This Machiavellian fantasy follows a scholar’s quest to choose the next ruler of her nation amidst lies, conspiracy, and assassination

When the death of Iron Queen Sarelin Brey fractures the realm of Elira, Lysande Prior, the palace scholar and the queen’s closest friend, is appointed Councillor. Publically, Lysande must choose the next monarch from amongst the city-rulers vying for the throne. Privately, she seeks to discover which ruler murdered the queen, suspecting the use of magic.

Resourceful, analytical, and quiet, Lysande appears to embody the motto she was raised with: everything in its place. Yet while she hides her drug addiction from her new associates, she cannot hide her growing interest in power. She becomes locked in a game of strategy with the city-rulers – especially the erudite prince Luca Fontaine, who seems to shift between ally and rival.

Further from home, an old enemy is stirring: the magic-wielding White Queen is on the move again, and her alliance with a traitor among the royal milieu poses a danger not just to the peace of the realm, but to the survival of everything that Lysande cares about.

In a world where the low-born keep their heads down, Lysande must learn to fight an enemy who wears many guises… even as she wages her own battle between ambition and restraint.

A Desolation Called Peace by Arkady Martine - Cover Image
A Desolation Called Peace (Teixcalaan #2) by Arkady Martine
Read an Excerpt
Scheduled Release Date: March 2

A Desolation Called Peace is the sequel to Arkady Martine’s Hugo Award–winning debut novel, A Memory Called Empire, which was also a finalist for the Nebula Award, Arthur C. Clarke Award, and the Goodreads Choice Award for Science Fiction, among numerous other awards. I’m about halfway through A Memory Called Empire now and am LOVING it—from the beautiful writing, to its appreciation of words and literature, to the exquisite details and politics, to the way it captures the loneliness and complications of suddenly finding oneself ambassador to a place one is visiting for the first time.

 

A Desolation Called Peace is the spectacular space opera sequel to Arkady Martine’s genre-reinventing, Hugo Award-winning debut, A Memory Called Empire.

An alien armada lurks on the edges of Teixcalaanli space. No one can communicate with it, no one can destroy it, and Fleet Captain Nine Hibiscus is running out of options.

In a desperate attempt at diplomacy with the mysterious invaders, the fleet captain has sent for a diplomatic envoy. Now Mahit Dzmare and Three Seagrass—still reeling from the recent upheaval in the Empire—face the impossible task of trying to communicate with a hostile entity.

Their failure will guarantee millions of deaths in an endless war. Their success might prevent Teixcalaan’s destruction—and allow the empire to continue its rapacious expansion.

Or it might create something far stranger . . .

(more…)

Truth be told, 2020 was not the easiest year for concentrating on reading (or writing for that matter, which is why it took me so much longer than usual to get this post together). But it was a year filled with AMAZING books, and I am so grateful to every author on this list for their work, as well as many others whose stories helped me get through this year.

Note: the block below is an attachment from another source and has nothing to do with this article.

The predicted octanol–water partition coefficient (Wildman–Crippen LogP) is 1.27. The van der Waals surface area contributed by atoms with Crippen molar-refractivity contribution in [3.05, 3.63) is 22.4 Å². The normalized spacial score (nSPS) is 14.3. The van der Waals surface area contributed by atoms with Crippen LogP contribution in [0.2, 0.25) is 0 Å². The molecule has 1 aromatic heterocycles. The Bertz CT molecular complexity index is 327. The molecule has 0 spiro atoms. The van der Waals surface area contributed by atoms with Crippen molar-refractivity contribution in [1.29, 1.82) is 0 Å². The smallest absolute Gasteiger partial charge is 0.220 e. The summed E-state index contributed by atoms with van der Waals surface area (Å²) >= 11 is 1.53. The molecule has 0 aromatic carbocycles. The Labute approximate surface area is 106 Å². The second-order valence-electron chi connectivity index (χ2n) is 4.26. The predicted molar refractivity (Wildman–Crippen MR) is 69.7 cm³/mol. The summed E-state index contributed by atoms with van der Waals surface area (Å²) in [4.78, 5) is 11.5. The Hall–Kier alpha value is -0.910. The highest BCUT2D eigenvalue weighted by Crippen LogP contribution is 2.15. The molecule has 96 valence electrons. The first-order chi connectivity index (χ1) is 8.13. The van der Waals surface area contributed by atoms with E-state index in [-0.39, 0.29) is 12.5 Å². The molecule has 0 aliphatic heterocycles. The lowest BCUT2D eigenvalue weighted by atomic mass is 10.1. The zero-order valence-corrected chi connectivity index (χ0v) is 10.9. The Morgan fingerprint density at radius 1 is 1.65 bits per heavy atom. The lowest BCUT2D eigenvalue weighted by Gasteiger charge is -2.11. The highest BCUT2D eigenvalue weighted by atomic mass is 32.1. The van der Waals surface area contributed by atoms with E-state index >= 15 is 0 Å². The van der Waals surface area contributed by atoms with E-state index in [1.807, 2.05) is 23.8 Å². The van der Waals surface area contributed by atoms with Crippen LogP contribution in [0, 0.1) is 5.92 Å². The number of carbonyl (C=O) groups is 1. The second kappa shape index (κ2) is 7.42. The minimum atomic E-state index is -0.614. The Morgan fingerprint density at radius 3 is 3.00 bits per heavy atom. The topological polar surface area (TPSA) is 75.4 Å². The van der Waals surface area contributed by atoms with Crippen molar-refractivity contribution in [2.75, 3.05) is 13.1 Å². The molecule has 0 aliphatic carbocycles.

Cover images link to Amazon. As an Amazon Associate I earn from qualifying purchases.

Favorite Books of 2020

The Wolf of Oren-Yaro by K. S. Villoso - Book Cover The Ikessar Falcon by K. S. Villoso - Book Cover

Books of the Year
1–2. The Chronicles of the Bitch Queen #1–2 by K. S. Villoso
The Wolf of Oren-Yaro and The Ikessar Falcon
My Review of The Wolf of Oren-Yaro
Read Excerpts: Book One | Book Two

The Wolf of Oren-Yaro and The Ikessar Falcon were both re-released by Orbit Books in 2020 after having been self published, and the first book in this series was my absolute favorite book of the year until I read the phenomenal sequel, which is even better.

Set in an epic fantasy world whose “worldbuilding is a love letter to the Philippines,” the series is narrated from the first-person perspective of Queen Talyien, who has one of the best, most vivid, distinct voices I have ever read. Her personality shines through every page, bringing the world and events to life, and her opening line hooked me immediately:

“They called me the Bitch Queen, the she-wolf, because I murdered a man and exiled my king the night before they crowned me.”

Alternating between a fast-paced main story and eloquent introspection, Talyien’s tale explores her past and the events that shaped her—primarily those set in motion by her father, a warlord whose civil war ended with his newborn daughter’s betrothal to her enemy’s young son—and the impact they had. Talyien has always carried the weight of being her father’s daughter and shouldered the burden of those duties, and I really loved how I kept wondering just how self aware she truly was as she told her story, both because it added character-focused suspense and seemed fitting for a protagonist who never got to just be herself.